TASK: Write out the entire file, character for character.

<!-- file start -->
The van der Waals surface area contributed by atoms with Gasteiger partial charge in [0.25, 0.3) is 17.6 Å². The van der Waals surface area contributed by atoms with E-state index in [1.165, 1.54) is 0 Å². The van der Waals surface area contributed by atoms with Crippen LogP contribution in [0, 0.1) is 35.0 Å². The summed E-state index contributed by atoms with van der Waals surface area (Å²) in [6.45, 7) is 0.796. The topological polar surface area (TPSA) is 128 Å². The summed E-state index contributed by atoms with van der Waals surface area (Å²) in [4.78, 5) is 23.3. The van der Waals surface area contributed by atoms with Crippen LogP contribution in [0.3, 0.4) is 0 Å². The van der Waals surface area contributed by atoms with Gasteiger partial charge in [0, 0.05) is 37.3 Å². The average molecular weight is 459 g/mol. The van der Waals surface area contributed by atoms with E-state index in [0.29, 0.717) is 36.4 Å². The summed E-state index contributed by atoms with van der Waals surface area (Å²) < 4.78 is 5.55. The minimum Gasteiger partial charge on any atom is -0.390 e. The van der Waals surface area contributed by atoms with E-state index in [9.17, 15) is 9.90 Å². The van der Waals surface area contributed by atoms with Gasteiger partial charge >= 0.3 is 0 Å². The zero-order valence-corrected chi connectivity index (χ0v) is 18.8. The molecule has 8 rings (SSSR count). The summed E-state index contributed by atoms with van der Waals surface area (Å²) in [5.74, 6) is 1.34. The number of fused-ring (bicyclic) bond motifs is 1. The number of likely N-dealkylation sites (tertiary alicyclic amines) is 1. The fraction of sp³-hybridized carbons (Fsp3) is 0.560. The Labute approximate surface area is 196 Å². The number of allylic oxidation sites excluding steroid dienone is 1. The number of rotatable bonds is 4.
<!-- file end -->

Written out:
The van der Waals surface area contributed by atoms with Gasteiger partial charge in [0.25, 0.3) is 17.6 Å². The van der Waals surface area contributed by atoms with E-state index in [1.165, 1.54) is 0 Å². The van der Waals surface area contributed by atoms with Crippen LogP contribution in [0, 0.1) is 35.0 Å². The summed E-state index contributed by atoms with van der Waals surface area (Å²) in [6.45, 7) is 0.796. The topological polar surface area (TPSA) is 128 Å². The summed E-state index contributed by atoms with van der Waals surface area (Å²) in [4.78, 5) is 23.3. The van der Waals surface area contributed by atoms with Crippen LogP contribution in [0.3, 0.4) is 0 Å². The van der Waals surface area contributed by atoms with Gasteiger partial charge in [0, 0.05) is 37.3 Å². The average molecular weight is 459 g/mol. The van der Waals surface area contributed by atoms with E-state index in [0.29, 0.717) is 36.4 Å². The summed E-state index contributed by atoms with van der Waals surface area (Å²) < 4.78 is 5.55. The minimum Gasteiger partial charge on any atom is -0.390 e. The van der Waals surface area contributed by atoms with E-state index in [9.17, 15) is 9.90 Å². The van der Waals surface area contributed by atoms with Gasteiger partial charge >= 0.3 is 0 Å². The zero-order valence-corrected chi connectivity index (χ0v) is 18.8. The molecule has 8 rings (SSSR count). The summed E-state index contributed by atoms with van der Waals surface area (Å²) in [5.74, 6) is 1.34. The number of fused-ring (bicyclic) bond motifs is 1. The number of likely N-dealkylation sites (tertiary alicyclic amines) is 1. The fraction of sp³-hybridized carbons (Fsp3) is 0.560. The Labute approximate surface area is 196 Å². The number of allylic oxidation sites excluding steroid dienone is 1. The number of rotatable bonds is 4.